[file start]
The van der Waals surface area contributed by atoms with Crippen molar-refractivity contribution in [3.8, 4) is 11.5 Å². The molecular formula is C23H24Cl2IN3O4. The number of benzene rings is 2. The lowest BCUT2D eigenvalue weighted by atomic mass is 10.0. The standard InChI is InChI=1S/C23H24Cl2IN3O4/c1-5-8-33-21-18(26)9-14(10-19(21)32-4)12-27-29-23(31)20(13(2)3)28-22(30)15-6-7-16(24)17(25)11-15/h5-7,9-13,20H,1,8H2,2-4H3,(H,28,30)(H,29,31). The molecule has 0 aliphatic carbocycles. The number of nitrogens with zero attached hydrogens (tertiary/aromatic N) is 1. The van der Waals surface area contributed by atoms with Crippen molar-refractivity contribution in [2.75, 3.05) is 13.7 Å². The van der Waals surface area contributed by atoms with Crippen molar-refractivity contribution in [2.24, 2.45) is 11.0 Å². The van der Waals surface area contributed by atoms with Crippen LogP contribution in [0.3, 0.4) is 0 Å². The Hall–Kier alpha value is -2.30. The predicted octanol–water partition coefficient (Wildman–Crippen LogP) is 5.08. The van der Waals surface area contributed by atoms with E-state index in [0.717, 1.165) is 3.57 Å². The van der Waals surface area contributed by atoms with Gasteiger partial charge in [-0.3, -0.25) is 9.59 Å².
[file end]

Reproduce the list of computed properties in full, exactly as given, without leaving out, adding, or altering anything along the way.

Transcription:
The van der Waals surface area contributed by atoms with Crippen molar-refractivity contribution in [3.8, 4) is 11.5 Å². The molecular formula is C23H24Cl2IN3O4. The number of benzene rings is 2. The lowest BCUT2D eigenvalue weighted by atomic mass is 10.0. The standard InChI is InChI=1S/C23H24Cl2IN3O4/c1-5-8-33-21-18(26)9-14(10-19(21)32-4)12-27-29-23(31)20(13(2)3)28-22(30)15-6-7-16(24)17(25)11-15/h5-7,9-13,20H,1,8H2,2-4H3,(H,28,30)(H,29,31). The molecule has 0 aliphatic carbocycles. The number of nitrogens with zero attached hydrogens (tertiary/aromatic N) is 1. The van der Waals surface area contributed by atoms with Crippen molar-refractivity contribution in [2.75, 3.05) is 13.7 Å². The van der Waals surface area contributed by atoms with Crippen molar-refractivity contribution in [2.24, 2.45) is 11.0 Å². The van der Waals surface area contributed by atoms with Crippen LogP contribution in [0.3, 0.4) is 0 Å². The Hall–Kier alpha value is -2.30. The predicted octanol–water partition coefficient (Wildman–Crippen LogP) is 5.08. The van der Waals surface area contributed by atoms with E-state index in [0.717, 1.165) is 3.57 Å². The van der Waals surface area contributed by atoms with Gasteiger partial charge in [-0.3, -0.25) is 9.59 Å².